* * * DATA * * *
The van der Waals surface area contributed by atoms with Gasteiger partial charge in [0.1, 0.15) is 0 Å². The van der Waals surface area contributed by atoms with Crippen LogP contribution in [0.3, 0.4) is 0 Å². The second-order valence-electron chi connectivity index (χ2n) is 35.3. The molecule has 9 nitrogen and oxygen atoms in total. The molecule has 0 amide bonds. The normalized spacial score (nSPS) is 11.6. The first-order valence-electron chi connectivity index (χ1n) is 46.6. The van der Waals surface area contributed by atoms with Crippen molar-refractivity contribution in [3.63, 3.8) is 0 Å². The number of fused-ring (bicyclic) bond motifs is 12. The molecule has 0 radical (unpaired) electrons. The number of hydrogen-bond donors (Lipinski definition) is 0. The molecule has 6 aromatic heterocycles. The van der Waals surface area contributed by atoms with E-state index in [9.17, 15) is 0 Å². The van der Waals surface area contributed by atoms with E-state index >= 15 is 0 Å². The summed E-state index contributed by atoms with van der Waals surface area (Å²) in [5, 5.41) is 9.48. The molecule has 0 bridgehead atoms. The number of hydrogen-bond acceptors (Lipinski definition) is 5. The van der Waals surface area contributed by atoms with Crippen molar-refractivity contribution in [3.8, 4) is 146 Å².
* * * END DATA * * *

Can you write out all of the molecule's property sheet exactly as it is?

The van der Waals surface area contributed by atoms with Gasteiger partial charge in [0.1, 0.15) is 0 Å². The van der Waals surface area contributed by atoms with Crippen LogP contribution in [0.3, 0.4) is 0 Å². The second-order valence-electron chi connectivity index (χ2n) is 35.3. The molecule has 9 nitrogen and oxygen atoms in total. The molecule has 0 amide bonds. The normalized spacial score (nSPS) is 11.6. The first-order valence-electron chi connectivity index (χ1n) is 46.6. The van der Waals surface area contributed by atoms with Crippen molar-refractivity contribution in [3.63, 3.8) is 0 Å². The number of fused-ring (bicyclic) bond motifs is 12. The molecule has 0 radical (unpaired) electrons. The number of hydrogen-bond donors (Lipinski definition) is 0. The molecule has 6 aromatic heterocycles. The van der Waals surface area contributed by atoms with E-state index in [9.17, 15) is 0 Å². The van der Waals surface area contributed by atoms with E-state index >= 15 is 0 Å². The summed E-state index contributed by atoms with van der Waals surface area (Å²) in [5, 5.41) is 9.48. The molecule has 0 bridgehead atoms. The number of hydrogen-bond acceptors (Lipinski definition) is 5. The van der Waals surface area contributed by atoms with Crippen molar-refractivity contribution in [3.8, 4) is 146 Å².